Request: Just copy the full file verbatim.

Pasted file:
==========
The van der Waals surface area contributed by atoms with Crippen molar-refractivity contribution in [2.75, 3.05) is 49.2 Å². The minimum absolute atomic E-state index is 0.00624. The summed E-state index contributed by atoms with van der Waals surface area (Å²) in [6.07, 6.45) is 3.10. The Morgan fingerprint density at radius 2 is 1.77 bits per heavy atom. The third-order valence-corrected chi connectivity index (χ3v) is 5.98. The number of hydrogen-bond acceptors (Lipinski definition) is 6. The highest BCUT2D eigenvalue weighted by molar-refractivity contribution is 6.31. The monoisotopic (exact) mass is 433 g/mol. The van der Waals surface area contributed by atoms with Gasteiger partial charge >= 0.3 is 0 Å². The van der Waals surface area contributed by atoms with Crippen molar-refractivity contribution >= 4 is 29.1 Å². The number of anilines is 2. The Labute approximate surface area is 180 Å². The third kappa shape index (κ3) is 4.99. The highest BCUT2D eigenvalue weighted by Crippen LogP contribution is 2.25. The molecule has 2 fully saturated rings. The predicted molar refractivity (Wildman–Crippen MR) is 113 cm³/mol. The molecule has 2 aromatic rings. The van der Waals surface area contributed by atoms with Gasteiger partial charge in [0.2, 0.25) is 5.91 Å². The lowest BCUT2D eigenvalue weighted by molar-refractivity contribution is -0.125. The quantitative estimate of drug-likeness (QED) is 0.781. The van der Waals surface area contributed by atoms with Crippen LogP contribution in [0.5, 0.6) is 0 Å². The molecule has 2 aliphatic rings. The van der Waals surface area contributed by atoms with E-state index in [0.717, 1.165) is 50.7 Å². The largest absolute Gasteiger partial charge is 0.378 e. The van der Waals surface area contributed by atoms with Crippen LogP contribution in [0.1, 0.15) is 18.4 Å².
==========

The van der Waals surface area contributed by atoms with Crippen molar-refractivity contribution in [2.75, 3.05) is 49.2 Å². The minimum absolute atomic E-state index is 0.00624. The summed E-state index contributed by atoms with van der Waals surface area (Å²) in [6.07, 6.45) is 3.10. The Morgan fingerprint density at radius 2 is 1.77 bits per heavy atom. The third-order valence-corrected chi connectivity index (χ3v) is 5.98. The number of hydrogen-bond acceptors (Lipinski definition) is 6. The highest BCUT2D eigenvalue weighted by molar-refractivity contribution is 6.31. The monoisotopic (exact) mass is 433 g/mol. The van der Waals surface area contributed by atoms with Gasteiger partial charge >= 0.3 is 0 Å². The van der Waals surface area contributed by atoms with Crippen molar-refractivity contribution >= 4 is 29.1 Å². The number of anilines is 2. The Labute approximate surface area is 180 Å². The third kappa shape index (κ3) is 4.99. The highest BCUT2D eigenvalue weighted by Crippen LogP contribution is 2.25. The molecule has 2 fully saturated rings. The predicted molar refractivity (Wildman–Crippen MR) is 113 cm³/mol. The molecule has 2 aromatic rings. The van der Waals surface area contributed by atoms with Gasteiger partial charge in [0.2, 0.25) is 5.91 Å². The lowest BCUT2D eigenvalue weighted by molar-refractivity contribution is -0.125. The quantitative estimate of drug-likeness (QED) is 0.781. The van der Waals surface area contributed by atoms with Crippen LogP contribution in [0.5, 0.6) is 0 Å². The molecule has 2 aliphatic rings. The van der Waals surface area contributed by atoms with E-state index in [0.717, 1.165) is 50.7 Å². The largest absolute Gasteiger partial charge is 0.378 e. The van der Waals surface area contributed by atoms with Crippen LogP contribution in [0.1, 0.15) is 18.4 Å².